An experience I had this week inspired this post.
A writer and speaker called Matt, who I’ve been following online for quite a while now, asked his newsletter readers to send in questions on what’s currently troubling them, in order to win a book.
I went ahead and responded (I really want to read that book) and was surprised (and excited) to get an actual email response from him a week later.
My message to him had been about struggling to get myself out there in terms of telling people about my coaching – I want to reach people, help people, meet new potential clients, but I’m quite private. I don’t tend to broadcast personal stuff on social media.
In his response to me he made two brilliant suggestions. They were exactly what I needed to hear, he made them sound really easy, and they are totally doable.
And what struck me is… they were things I already knew I needed to do.
The first suggestion is what I always say to clients myself – start small. Don’t go for the big, scary, paralysing step straight off. In my case, this would be doing some big announcement on Facebook (Eurgh. I think I’ve made one Facebook post in my life, trying to flog a Black Keys gig ticket).
Instead, work out smaller, less scary first steps. In my case for example, as per his suggestion, find a likeminded online group, test out sharing and exchanging information with them. Try it out, and build up to the bigger goals (and, my realisation is, be sure your bigger goals actually resonate with you).
The second suggestion was right there on this weeks’ to-do list. Matt suggested that instead of concentrating on what you want to share with the world, work out what you can help people with, what do they want and need to hear about. How can you be of help?
And on my to-do list?
That’s exactly what I’d been planning to do, read over my client coaching notes, see what my clients were most struggling with, write blogposts based on replying to them. What kind of stuff do I say to them one to one? Are common themes coming up? Could many people out there be experiencing the same thing, and need help with it?
You know what to do
What I’m saying with these examples is, most of us know what we need to do. Really. If pushed we can work out exactly what’s troubling us, we can work out possible solutions, we can decide what we want to achieve, we can work out a plan.
But, we’re not pushed. It is really, really hard to push yourself. Add to that the negative chatter we have going on in our heads, pointing out all the reasons why we can’t do this or that, or shouldn’t, catastrophizing and berating ourselves. And so, we don’t make any progress. Instead we overanalyse, procrastinate, stagnate, get frustrated, feel lost.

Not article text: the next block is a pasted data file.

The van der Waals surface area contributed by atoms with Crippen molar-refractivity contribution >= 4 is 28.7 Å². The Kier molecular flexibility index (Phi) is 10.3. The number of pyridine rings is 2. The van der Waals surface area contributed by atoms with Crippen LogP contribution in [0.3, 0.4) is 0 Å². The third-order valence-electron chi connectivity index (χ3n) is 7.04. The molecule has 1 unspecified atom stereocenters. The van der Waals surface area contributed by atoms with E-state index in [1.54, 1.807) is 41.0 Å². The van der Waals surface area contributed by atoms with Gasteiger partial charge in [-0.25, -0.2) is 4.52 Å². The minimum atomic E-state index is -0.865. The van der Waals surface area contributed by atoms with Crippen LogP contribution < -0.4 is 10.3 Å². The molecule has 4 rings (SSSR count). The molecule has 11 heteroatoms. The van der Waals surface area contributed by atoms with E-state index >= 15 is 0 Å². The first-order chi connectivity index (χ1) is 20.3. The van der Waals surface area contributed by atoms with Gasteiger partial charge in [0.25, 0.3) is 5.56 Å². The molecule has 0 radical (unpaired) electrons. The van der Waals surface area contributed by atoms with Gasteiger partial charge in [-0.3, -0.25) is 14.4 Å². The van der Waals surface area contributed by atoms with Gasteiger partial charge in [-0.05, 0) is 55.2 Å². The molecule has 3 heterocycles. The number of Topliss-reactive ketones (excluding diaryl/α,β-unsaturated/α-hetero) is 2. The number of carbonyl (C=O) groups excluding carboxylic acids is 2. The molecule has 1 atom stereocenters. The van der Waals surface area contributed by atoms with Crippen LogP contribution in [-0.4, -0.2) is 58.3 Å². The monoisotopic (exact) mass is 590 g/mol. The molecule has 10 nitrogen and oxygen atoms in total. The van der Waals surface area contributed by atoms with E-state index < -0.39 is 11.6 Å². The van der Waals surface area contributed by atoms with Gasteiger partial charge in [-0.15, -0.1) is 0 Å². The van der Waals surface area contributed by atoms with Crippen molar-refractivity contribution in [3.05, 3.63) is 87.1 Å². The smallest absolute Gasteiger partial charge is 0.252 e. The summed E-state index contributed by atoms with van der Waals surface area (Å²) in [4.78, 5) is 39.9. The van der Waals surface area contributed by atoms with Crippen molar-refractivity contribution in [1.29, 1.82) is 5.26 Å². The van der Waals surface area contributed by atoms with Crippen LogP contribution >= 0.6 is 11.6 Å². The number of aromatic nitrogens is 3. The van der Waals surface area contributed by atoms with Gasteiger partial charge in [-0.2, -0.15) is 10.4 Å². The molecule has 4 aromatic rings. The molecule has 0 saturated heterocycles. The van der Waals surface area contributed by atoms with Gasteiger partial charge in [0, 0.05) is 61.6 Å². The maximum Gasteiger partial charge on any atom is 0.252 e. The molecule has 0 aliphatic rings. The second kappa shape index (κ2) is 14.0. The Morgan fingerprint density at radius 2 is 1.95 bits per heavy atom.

We all need accountability and that extra push. Someone to say – well what can you do? Great. Do it. I believe that you can do it. Just do it. We’ll speak next week and you can tell me all about it.
Someone who has a vested interest in encouraging you to achieve your goals, who is 100% behind you, supporting you.
They can perhaps can see things a little more clearly than you can right now, and are not bogged down in your fears, your ego, your what-ifs, your ‘but I’m too busy/stressed/lazy/scared.’
For them it’s clear what you want to do; you have a goal that is doable, achievable, realistic. There is absolutely no reason why you can’t go ahead and do it.
And it helps
Sometimes you need someone to reflect back to you the reality of your situation. To not let you downplay things, to force you to really see the situation; the opportunity you’re ignoring, the experience you already have, the skills you can use.
It’s great talking to friends and family, but it could be they’re as scared as you, or as stuck as you; deep down they don’t actually want things to change, they don’t want you to suffer or struggle or fail, so they agree that ‘yes that’s a bit risky isn’t it’, or suggest you stay in your nice, safe, comfortable well-paying job, because security and comfort is everything, right?
Sometimes you need an outsider to help you fast track your progress. Someone with whom you can start from scratch. They don’t know much about your history, they’re not worried about how changes you make will affect them and your relationship with one another, they don’t have any ulterior motive to keep you where you are.
They want to hear about your current situation, assess your current reality, and look to the future. To support you in moving forwards.
The message from Matt gave me just the push I needed. His two actionable suggestions gave me energy, inspired me, motivated me. I joined the online group straight away and started interacting. I read through my coaching notes which gave me several new articles ideas. And I felt inspired to write this post.
I hope this post inspires you to take some form of action, whether it’s to take that first small step towards a career transition, or to finally do that one thing on your to-do list that you’ve been scared to do. You can do it.
If you feel inspired and would like to try out coaching with me – I can give you that extra push and take away the stress of trying to do it on your own. Contact me for a discovery session here.
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